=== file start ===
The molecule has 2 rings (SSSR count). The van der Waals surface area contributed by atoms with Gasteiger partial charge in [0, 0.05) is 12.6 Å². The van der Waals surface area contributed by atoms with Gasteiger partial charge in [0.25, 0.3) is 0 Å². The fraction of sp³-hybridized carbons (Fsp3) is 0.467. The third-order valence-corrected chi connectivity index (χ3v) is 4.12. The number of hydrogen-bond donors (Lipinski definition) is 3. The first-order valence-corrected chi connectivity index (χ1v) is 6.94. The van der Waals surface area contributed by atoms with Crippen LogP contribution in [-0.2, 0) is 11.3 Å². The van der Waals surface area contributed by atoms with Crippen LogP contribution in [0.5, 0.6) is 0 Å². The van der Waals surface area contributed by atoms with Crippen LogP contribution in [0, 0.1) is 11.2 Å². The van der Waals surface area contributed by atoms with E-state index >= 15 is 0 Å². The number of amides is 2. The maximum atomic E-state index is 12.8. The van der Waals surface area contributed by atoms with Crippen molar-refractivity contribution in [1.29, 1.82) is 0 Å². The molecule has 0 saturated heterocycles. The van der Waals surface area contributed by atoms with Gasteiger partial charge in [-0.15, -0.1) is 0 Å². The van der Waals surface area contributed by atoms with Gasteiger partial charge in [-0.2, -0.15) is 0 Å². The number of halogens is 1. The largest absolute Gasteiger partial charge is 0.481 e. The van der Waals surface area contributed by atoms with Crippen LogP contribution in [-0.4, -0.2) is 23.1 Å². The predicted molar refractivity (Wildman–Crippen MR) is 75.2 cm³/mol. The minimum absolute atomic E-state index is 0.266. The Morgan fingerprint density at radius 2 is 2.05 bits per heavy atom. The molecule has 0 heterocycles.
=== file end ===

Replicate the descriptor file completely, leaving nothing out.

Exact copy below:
The molecule has 2 rings (SSSR count). The van der Waals surface area contributed by atoms with Gasteiger partial charge in [0, 0.05) is 12.6 Å². The van der Waals surface area contributed by atoms with Gasteiger partial charge in [0.25, 0.3) is 0 Å². The fraction of sp³-hybridized carbons (Fsp3) is 0.467. The third-order valence-corrected chi connectivity index (χ3v) is 4.12. The number of hydrogen-bond donors (Lipinski definition) is 3. The first-order valence-corrected chi connectivity index (χ1v) is 6.94. The van der Waals surface area contributed by atoms with Crippen LogP contribution in [-0.2, 0) is 11.3 Å². The van der Waals surface area contributed by atoms with Crippen LogP contribution in [0.5, 0.6) is 0 Å². The van der Waals surface area contributed by atoms with Crippen LogP contribution in [0, 0.1) is 11.2 Å². The van der Waals surface area contributed by atoms with E-state index >= 15 is 0 Å². The number of amides is 2. The maximum atomic E-state index is 12.8. The van der Waals surface area contributed by atoms with Crippen molar-refractivity contribution in [1.29, 1.82) is 0 Å². The molecule has 0 saturated heterocycles. The van der Waals surface area contributed by atoms with Gasteiger partial charge in [-0.15, -0.1) is 0 Å². The van der Waals surface area contributed by atoms with Gasteiger partial charge in [-0.2, -0.15) is 0 Å². The number of halogens is 1. The largest absolute Gasteiger partial charge is 0.481 e. The van der Waals surface area contributed by atoms with Crippen LogP contribution in [-0.4, -0.2) is 23.1 Å². The predicted molar refractivity (Wildman–Crippen MR) is 75.2 cm³/mol. The minimum absolute atomic E-state index is 0.266. The Morgan fingerprint density at radius 2 is 2.05 bits per heavy atom. The molecule has 0 heterocycles.